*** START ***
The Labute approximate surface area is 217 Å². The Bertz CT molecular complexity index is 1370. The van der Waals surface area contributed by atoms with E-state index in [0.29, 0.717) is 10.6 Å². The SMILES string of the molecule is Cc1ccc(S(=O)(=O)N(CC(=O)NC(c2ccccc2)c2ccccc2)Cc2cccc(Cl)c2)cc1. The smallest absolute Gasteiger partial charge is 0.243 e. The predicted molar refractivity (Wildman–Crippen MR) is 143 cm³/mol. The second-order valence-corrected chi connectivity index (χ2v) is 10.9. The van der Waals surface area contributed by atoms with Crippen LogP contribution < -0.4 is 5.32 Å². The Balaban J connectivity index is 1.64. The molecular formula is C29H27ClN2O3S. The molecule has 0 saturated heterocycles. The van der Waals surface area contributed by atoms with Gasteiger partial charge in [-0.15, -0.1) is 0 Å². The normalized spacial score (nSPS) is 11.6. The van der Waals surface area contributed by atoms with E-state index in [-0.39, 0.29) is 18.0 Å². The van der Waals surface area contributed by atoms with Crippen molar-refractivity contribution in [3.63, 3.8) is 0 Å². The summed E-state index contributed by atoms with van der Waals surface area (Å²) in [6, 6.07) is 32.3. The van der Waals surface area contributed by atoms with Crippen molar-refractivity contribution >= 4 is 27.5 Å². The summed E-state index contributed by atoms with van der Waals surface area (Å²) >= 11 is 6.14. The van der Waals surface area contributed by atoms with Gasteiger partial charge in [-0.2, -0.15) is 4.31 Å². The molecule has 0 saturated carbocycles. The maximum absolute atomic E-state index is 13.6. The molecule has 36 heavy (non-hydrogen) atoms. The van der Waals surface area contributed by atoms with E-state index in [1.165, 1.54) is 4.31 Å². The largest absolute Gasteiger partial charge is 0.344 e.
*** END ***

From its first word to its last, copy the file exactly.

The Labute approximate surface area is 217 Å². The Bertz CT molecular complexity index is 1370. The van der Waals surface area contributed by atoms with E-state index in [0.29, 0.717) is 10.6 Å². The SMILES string of the molecule is Cc1ccc(S(=O)(=O)N(CC(=O)NC(c2ccccc2)c2ccccc2)Cc2cccc(Cl)c2)cc1. The smallest absolute Gasteiger partial charge is 0.243 e. The predicted molar refractivity (Wildman–Crippen MR) is 143 cm³/mol. The second-order valence-corrected chi connectivity index (χ2v) is 10.9. The van der Waals surface area contributed by atoms with Crippen LogP contribution < -0.4 is 5.32 Å². The Balaban J connectivity index is 1.64. The molecular formula is C29H27ClN2O3S. The molecule has 0 saturated heterocycles. The van der Waals surface area contributed by atoms with Gasteiger partial charge in [-0.15, -0.1) is 0 Å². The normalized spacial score (nSPS) is 11.6. The van der Waals surface area contributed by atoms with E-state index in [-0.39, 0.29) is 18.0 Å². The van der Waals surface area contributed by atoms with Crippen molar-refractivity contribution in [3.63, 3.8) is 0 Å². The summed E-state index contributed by atoms with van der Waals surface area (Å²) in [6, 6.07) is 32.3. The van der Waals surface area contributed by atoms with Crippen molar-refractivity contribution >= 4 is 27.5 Å². The summed E-state index contributed by atoms with van der Waals surface area (Å²) >= 11 is 6.14. The van der Waals surface area contributed by atoms with Gasteiger partial charge in [-0.2, -0.15) is 4.31 Å². The molecule has 0 saturated carbocycles. The maximum absolute atomic E-state index is 13.6. The molecule has 36 heavy (non-hydrogen) atoms. The van der Waals surface area contributed by atoms with E-state index in [1.165, 1.54) is 4.31 Å². The largest absolute Gasteiger partial charge is 0.344 e.